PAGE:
Implementation of a Socio-structural Demonstration Project to Improve HIV Outcomes Among Young Black Men in the Deep South
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We describe the background, rationale, intervention components, and formative results of a demonstration project aimed to ameliorate five socio-structural barriers to HIV services for young Black men aged 18–29 living with and at risk for HIV in Louisiana.
The interventions and activities consisted of (1) five person-centered approaches to enhance linkage to HIV services and improve socio-economic outcomes; (2) the implementation of systematic mystery shopping tests to document instances of housing discrimination; (3) the development and implementation of a multi-prong communications campaign to increase knowledge about the signs of housing discrimination and community resources among young Black men who have sex with men (YBMSM); (4) the integration of HIV/STI services and lesbian, gay, bisexual, and trans (LGBT)–inclusive events on Historically Black Colleges and Universities (HBCUs); and (5) the development of a safe space for YBMSM. A multi-method approach was used to evaluate the outcomes of the different interventions.
The majority (62%) of participants living with HIV were linked to HIV care and 49% had achieved viral suppression. More than 40% of participants were employed during the project. Thirty-seven percent (37%) of the mystery shopping tests showed definite or possible signs of housing discrimination. The housing campaign’s duration was limited with unknown long-term impact among YBMSM. Fifteen cases of syphilis were identified during two HBCU events. A safe space was specifically created for YBMSM at a community-based organization.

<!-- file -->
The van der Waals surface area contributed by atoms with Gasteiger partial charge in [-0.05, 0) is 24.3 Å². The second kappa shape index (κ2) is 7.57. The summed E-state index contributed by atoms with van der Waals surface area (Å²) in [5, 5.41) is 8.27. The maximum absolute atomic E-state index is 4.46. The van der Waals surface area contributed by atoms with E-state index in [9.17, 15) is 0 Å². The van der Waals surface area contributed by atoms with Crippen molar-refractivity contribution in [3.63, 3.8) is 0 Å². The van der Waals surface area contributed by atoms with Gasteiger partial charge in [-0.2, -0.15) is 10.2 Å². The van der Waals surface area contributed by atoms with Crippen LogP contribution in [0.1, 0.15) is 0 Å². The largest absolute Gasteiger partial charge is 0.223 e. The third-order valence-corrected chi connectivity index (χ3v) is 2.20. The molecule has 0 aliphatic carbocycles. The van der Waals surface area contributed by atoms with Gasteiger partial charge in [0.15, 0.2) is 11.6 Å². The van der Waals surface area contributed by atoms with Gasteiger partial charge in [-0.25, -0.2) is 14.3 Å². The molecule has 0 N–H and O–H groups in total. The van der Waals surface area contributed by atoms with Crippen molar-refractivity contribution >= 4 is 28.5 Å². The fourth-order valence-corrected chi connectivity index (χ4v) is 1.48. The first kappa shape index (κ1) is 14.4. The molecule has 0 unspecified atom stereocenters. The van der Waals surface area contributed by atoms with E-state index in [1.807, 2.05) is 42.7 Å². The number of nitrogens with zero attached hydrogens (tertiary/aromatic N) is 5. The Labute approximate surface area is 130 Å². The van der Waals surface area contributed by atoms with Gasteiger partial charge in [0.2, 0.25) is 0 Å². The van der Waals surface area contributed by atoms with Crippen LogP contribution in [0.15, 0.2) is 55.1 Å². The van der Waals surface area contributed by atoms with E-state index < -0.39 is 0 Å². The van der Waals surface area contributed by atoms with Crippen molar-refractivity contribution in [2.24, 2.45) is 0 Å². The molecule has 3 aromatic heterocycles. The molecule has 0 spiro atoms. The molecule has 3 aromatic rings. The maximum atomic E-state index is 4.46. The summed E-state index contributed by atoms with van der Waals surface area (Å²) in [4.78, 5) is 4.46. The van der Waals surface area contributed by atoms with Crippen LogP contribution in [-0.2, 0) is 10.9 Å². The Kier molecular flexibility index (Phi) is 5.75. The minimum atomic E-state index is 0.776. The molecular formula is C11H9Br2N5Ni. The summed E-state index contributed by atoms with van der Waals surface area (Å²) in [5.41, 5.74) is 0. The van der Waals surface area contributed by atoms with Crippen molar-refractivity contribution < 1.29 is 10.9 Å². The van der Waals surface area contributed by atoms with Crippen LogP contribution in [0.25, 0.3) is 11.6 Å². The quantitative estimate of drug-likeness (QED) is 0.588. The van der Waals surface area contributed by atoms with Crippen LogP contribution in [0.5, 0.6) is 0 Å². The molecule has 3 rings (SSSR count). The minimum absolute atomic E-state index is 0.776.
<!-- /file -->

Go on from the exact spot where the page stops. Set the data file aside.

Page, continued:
Multi-component holistic health interventions are needed to improve HIV outcomes and curb the high HIV rates among young Black men, particularly YBMSM in the United States and the Deep South.
KeywordsBlack men who have sex with men (BMSM) Social and structural factors HIV prevention South Young Black men
The authors thank the participants, interventionists, CAB members, and integrated sector partners.
R. Brewer generated the initial concept and served as Principal Investigator of the study. All authors contributed to writing each of the manuscript sections.
This project was supported with funds from the Office of Minority Health (Grant no. 6 CPIMP141066-03-01). R. Brewer’s time was also supported by a grant from National Institute of Mental Health (NIMH) (R25MH067127) for the Visiting Professor Program at the University of California, San Francisco; Centers for Disease Control and Prevention (CDC) 5U01PS005122-03; and National Institute on Drug Abuse (NIDA) (3P30DA027828-08S1).
Compliance with Ethical Standards
Conflict of Interest
Dr. Russell Brewer currently serves as advisory to Gilead’s Implementation Science Group and ViiV Healthcare’s Accelerate Initiative.
All procedures performed in studies involving human participants were in accordance with the ethical standards of the institutional and/or national research committee and with the 1964 Helsinki declaration and its later amendments or comparable ethical standards. Institutional Review Board approval was obtained for the study.
Informed consent was obtained from individuals receiving the person-centered interventions.
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